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SuperEpic: The Entertainment War Switch Review

SuperEpic: The Entertainment War Switch Review

In the not too distant future, only one game development company exists, the gigantic, money-hungry, and of course highly evil Regnantcorp. As a huge fan of indie gaming, the premise of SuperEpic: The Entertainment War is absolutely horrifying. However, SuperEpic isn’t actually a horror game. It’s actually a Metroidvania, and a pretty good one at that.

So is this a game worthy of its epic title? Let’s find out!

The setup in SuperEpic is that Regnantcorp have managed to take over all of gaming using their mind-controlling, mood altering, highly addictive games. If that wasn’t bad enough, gaming seems to also be experiencing a universal surge in popularity, so not even those weirdos that don’t play games are safe.

But, there is hope! A mysterious, masked, vigilante group (That seems somewhat inspired by the real life ‘Anonymous’ movement), are recruiting real gamers to take down the massive Regnantcorp. Two such heroes, a raccoon and a llama, are recruited into the fold while playing an old modem based console, and so gaming and life itself are now in their hands… paws… hooves… whatever.

The premise is pretty fun. The story doesn’t take itself too seriously which is to SuperEpic’s benefit, and other than a few grammatical and typographical issues, it’s also fairly well written. Thankfully, the story sections are kept relatively brief, so they never outstay their welcome, and you can be back to the gameplay before long.

Speaking of the gameplay, as mentioned earlier, SuperEpic is a Metroidvania. If you’re familiar with the genre, you know what to expect. If not, then it’s pretty simple. Essentially it is a mixture of action/adventure and platforming. You’ll need to explore areas, heading from room to room, kill or avoid enemies, and find new abilities that allow you to explore previously blocked or unreachable areas.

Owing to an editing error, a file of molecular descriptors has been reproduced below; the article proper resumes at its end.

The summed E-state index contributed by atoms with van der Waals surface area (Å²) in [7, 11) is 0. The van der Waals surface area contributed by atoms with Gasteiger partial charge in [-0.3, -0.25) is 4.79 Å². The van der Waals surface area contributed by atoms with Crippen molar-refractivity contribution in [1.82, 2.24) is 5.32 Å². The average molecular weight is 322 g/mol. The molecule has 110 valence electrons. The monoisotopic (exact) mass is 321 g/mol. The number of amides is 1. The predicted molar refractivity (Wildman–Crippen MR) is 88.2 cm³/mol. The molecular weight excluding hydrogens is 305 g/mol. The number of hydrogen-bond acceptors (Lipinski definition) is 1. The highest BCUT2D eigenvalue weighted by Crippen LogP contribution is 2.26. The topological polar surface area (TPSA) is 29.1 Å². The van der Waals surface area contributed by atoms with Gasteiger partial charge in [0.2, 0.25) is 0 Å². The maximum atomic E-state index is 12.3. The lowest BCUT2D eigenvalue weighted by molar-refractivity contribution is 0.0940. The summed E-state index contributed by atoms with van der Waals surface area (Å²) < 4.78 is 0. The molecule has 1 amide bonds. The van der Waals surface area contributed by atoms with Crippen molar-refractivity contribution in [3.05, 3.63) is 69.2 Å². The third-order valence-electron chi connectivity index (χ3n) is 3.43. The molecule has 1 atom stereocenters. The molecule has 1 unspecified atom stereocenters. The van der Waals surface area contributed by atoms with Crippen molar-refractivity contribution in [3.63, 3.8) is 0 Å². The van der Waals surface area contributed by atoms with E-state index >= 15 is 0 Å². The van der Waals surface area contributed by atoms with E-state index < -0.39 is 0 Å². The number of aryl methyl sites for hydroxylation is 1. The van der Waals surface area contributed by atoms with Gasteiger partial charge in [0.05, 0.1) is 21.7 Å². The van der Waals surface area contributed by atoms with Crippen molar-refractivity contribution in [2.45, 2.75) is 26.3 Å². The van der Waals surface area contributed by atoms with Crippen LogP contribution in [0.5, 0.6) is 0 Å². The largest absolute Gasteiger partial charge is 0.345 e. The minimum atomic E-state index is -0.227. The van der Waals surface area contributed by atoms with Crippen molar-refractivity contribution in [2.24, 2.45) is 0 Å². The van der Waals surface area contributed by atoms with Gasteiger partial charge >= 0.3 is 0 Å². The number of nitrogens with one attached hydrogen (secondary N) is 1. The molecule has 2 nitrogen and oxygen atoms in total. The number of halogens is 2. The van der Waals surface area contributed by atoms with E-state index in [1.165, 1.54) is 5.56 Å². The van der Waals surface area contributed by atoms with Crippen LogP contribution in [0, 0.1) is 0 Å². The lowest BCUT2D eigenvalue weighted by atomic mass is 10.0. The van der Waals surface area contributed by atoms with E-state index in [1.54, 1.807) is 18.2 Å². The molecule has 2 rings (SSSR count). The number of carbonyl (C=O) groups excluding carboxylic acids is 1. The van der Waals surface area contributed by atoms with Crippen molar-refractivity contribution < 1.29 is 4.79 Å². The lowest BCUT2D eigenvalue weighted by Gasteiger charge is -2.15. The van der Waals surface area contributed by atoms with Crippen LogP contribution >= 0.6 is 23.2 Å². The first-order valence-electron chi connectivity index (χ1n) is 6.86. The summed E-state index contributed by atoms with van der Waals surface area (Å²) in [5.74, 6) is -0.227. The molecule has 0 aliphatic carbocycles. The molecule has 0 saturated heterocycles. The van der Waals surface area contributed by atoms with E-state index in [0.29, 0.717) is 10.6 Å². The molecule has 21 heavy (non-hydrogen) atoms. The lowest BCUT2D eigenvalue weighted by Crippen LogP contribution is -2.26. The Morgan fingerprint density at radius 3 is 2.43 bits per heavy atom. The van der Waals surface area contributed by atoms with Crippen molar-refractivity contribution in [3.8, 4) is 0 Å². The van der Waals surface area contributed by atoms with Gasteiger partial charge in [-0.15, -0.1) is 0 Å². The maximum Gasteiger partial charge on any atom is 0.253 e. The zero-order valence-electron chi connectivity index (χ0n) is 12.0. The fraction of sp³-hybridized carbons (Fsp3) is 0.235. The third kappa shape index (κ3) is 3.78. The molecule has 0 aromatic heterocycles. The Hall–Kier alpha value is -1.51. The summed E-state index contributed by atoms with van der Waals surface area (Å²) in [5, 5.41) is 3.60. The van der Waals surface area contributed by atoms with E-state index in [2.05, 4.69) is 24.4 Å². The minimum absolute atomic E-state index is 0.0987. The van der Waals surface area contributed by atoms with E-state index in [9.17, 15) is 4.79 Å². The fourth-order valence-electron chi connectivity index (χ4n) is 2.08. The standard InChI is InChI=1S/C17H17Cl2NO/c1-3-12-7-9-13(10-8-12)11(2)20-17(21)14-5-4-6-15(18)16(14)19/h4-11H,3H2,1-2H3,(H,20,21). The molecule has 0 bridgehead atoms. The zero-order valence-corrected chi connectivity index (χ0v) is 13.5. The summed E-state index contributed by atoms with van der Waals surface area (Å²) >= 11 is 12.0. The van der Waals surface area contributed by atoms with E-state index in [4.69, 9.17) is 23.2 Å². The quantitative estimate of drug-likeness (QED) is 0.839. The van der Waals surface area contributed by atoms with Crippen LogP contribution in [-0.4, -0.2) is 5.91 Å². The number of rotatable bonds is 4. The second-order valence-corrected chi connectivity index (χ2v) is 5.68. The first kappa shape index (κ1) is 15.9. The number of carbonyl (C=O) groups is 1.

Combat is very combo-based, with three of the four face buttons corresponding to different weapons. X is a rising attack that pushes enemies into the air, Y is your quick combo button that allows you to link a few attacks and dish out some quick damage, and A is your smash attack used to push enemies downward. It’s quite easy to link all three attacks together, pushing an enemy into the air, jumping and following up with a combo attack, and then finishing it with the downward smash. Sometimes you can also use the smash to knock enemies into each other causing extra damage to both.

The more you play the game, the more techniques and abilities you’ll be able to add to your repertoire. Some are meant for traversal (such as the double-jump), while others allow for further offensive styles (such as the rage moves like the ranged dumbbell throw). It’s not the deepest combat system, but it works and feels pretty good, even allowing a novice to easily link together the basics effectively.

Platforming is less polished than combat, but still acceptable. In particular, the jumping is a little stiff. However, I didn’t come across any areas that punished me too badly for missing my jumps, and the addition of the double-jump and dash make things a little easier, too.


Defeating enemies gives you coins that you can spend in the various shops to buy new weapons, accessories, and upgrades in order to stay competitive against new enemies. Enemies come in all different types, from basic pig enemies that just run at you to buff dog security guards that charge up a dashing punch or even a living arcade machine that has a nasty bite.

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The game also has various bosses to fight as you move through the different sections of the Regnantcorp offices. I really enjoyed a couple of the initial bosses: the first was a pig piloting a giant robot, and the second was a slave driver pig that rode upon a human (or anthropomorphic pig) pyramid and called in assistance mid-fight.


While SuperEpic may not be as polished as say Guacamelee, it gets the basics right and throws in enough to keep it interesting. The character and enemy designs are fun, the backgrounds are nice, the music is pretty good, and the premise and story are solid.

But, further than that, Undercoders, the development team, have thrown in a full rogue-like mode that extends an already pretty engaging game. They also have QR codes in a few places that can be used to play minigames on your phone that reward you with codes to redeem in-game cash rewards. How’s that for meta?

SuperEpic: The Entertainment War Review Provided By Nintendo Link
Developer: Undercoders
Publisher: Numskull Games
Release Date: December 12, 2019
Price: $17.99£14.99€14,99
Game Size: 868 MB


Fun premise and story

Satisfying combat

Good variety and game-length for price

Fun characters

Good music

Optional QR code minigames

Optional rogue-like game


Platforming is a little stiff

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